Bosnian coal miners stop work, protest lower wages


SARAJEVO, November 23 (Reuters) – Thousands of miners on Tuesday halted work at Bosnia’s seven coal mines in support of their colleagues protesting in Sarajevo over what they called government labor violations and of remuneration.

The seven coal mines are owned by the state-owned Elektroprivreda BiH (EPBiH) and employ around 7,200 workers.

The government of the Autonomous Bosnian-Croatian Federation, owner of EPBiH, plans to restructure indebted coal mines as part of its plan to gradually transition from coal to renewable energy sources, and reduce the number 5,200 employees. Read more

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The restructuring plan, including the retirement of 419 miners this year, was approved by both parties in May.

But now the EPBiH has imposed new labor rules that violate the collective agreement, reducing the basic salary of miners to 570 Bosnian mark (291 euros) from 850 marka, Sinan Husic, chairman of the miners’ union, told Reuters. of the Federation.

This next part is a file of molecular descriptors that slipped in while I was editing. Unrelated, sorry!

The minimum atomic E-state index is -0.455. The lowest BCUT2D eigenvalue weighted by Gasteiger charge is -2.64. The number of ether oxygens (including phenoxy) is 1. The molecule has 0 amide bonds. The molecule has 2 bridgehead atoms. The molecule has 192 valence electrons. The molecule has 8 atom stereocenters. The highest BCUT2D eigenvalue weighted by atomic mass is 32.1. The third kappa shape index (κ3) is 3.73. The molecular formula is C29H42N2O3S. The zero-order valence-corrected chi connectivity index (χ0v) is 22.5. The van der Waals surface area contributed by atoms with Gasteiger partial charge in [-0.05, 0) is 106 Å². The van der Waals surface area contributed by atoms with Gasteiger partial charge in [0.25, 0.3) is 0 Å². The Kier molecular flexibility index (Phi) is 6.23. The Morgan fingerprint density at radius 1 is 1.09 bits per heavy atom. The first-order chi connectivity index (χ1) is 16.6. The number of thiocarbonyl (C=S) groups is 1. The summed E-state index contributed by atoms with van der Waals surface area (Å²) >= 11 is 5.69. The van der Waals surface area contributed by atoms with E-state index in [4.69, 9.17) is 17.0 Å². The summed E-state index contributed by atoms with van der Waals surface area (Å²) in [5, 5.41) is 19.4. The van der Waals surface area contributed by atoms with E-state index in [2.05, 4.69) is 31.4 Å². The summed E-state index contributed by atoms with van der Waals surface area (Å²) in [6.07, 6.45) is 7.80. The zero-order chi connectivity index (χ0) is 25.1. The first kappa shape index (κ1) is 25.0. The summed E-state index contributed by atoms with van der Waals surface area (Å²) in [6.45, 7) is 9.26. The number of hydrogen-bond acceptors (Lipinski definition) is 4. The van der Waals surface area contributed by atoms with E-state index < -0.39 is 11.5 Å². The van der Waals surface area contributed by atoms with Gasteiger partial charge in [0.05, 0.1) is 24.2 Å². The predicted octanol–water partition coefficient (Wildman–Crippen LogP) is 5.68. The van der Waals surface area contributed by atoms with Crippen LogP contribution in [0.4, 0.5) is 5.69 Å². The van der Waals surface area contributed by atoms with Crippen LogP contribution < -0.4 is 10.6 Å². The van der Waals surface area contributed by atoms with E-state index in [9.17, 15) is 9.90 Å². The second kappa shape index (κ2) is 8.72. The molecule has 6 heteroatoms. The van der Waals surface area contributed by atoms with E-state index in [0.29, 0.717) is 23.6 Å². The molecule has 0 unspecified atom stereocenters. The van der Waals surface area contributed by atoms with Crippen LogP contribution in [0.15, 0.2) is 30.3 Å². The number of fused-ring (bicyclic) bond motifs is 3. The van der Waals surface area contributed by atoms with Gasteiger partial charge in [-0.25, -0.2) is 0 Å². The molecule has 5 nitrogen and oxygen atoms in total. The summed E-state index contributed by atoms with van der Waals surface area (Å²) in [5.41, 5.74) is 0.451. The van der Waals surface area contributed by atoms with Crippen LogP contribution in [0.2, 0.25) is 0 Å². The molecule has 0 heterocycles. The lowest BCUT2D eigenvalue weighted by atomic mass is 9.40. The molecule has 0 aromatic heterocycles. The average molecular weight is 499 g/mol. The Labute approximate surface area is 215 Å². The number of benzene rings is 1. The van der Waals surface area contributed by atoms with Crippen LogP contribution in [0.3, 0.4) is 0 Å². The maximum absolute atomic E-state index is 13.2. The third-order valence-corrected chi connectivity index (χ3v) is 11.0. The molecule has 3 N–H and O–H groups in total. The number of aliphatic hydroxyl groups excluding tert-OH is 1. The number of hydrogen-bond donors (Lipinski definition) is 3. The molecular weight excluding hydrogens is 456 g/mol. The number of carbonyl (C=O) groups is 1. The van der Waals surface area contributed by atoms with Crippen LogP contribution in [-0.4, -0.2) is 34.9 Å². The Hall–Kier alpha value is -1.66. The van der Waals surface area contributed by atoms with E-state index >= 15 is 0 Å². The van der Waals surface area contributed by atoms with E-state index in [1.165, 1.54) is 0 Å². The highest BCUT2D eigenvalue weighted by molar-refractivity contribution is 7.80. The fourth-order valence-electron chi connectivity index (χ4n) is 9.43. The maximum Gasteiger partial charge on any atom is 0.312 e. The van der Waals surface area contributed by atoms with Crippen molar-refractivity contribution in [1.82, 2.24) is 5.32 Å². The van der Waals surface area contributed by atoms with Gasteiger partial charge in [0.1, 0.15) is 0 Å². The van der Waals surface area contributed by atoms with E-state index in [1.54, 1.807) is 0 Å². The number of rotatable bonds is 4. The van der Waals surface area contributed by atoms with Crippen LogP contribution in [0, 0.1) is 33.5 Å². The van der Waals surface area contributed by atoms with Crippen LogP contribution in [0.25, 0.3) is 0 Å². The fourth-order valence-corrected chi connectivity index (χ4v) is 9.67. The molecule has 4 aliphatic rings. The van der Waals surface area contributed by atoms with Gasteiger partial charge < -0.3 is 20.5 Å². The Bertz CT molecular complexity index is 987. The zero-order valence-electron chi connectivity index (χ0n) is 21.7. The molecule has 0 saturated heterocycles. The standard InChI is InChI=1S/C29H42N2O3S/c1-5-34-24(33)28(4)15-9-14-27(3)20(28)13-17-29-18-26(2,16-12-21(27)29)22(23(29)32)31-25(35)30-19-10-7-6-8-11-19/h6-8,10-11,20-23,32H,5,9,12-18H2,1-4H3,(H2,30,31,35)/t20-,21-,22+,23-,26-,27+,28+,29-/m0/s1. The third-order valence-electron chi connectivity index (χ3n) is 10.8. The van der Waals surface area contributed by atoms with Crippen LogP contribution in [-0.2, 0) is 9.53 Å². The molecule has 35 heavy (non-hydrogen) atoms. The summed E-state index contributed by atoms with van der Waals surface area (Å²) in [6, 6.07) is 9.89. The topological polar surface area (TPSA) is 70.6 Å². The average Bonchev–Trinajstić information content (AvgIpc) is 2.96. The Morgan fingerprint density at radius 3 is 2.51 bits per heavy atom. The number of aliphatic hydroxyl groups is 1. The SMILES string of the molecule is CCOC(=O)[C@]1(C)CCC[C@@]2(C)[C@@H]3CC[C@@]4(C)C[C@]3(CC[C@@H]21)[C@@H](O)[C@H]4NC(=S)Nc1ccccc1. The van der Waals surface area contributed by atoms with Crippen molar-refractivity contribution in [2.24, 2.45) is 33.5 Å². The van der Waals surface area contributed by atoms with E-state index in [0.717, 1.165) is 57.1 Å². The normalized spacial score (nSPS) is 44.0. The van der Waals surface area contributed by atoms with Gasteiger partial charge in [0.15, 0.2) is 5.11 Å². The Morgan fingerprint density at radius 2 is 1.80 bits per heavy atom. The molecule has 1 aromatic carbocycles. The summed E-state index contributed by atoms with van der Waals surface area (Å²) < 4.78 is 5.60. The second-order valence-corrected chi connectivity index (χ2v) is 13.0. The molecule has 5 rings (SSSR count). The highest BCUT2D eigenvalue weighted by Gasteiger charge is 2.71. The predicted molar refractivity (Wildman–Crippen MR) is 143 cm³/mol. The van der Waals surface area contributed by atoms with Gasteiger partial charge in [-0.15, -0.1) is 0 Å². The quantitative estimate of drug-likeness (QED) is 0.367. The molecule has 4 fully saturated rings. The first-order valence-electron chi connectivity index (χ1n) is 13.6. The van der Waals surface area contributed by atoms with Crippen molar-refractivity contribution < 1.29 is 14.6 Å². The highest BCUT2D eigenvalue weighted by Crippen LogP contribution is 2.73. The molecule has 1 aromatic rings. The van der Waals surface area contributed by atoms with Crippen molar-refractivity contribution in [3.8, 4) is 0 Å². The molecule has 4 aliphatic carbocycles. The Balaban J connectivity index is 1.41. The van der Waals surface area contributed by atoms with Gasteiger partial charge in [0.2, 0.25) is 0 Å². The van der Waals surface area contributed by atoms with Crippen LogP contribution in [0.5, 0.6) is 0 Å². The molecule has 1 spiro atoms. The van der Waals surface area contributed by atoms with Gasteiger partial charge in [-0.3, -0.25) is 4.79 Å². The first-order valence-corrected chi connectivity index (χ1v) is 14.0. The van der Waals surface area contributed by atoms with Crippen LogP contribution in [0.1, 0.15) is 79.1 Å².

No one from the government or EPBiH was immediately available for comment.

Several thousand minors, who were transported by bus to Sarajevo from all over Bosnia, whistled, waved flags and shouted “thieves, thieves”.

Union representatives refused to speak to the government and EPBiH officials, but insisted they come out and address the protesters.

But when Federation Industry and Energy Minister Nermin Dzindic attempted to speak to the protesters, surrounded by special police officers, he was booed and quickly left.

“One of the main reasons is that they want to reduce our base salary, to pay us according to production, which is unrealistic,” said Admir Fejzic, a miner at Kreka’s largest coal mine in northern Bosnia.

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Reporting by Daria Sito-Sucic; Editing by Alex Richardson

Our Standards: Thomson Reuters Trust Principles.


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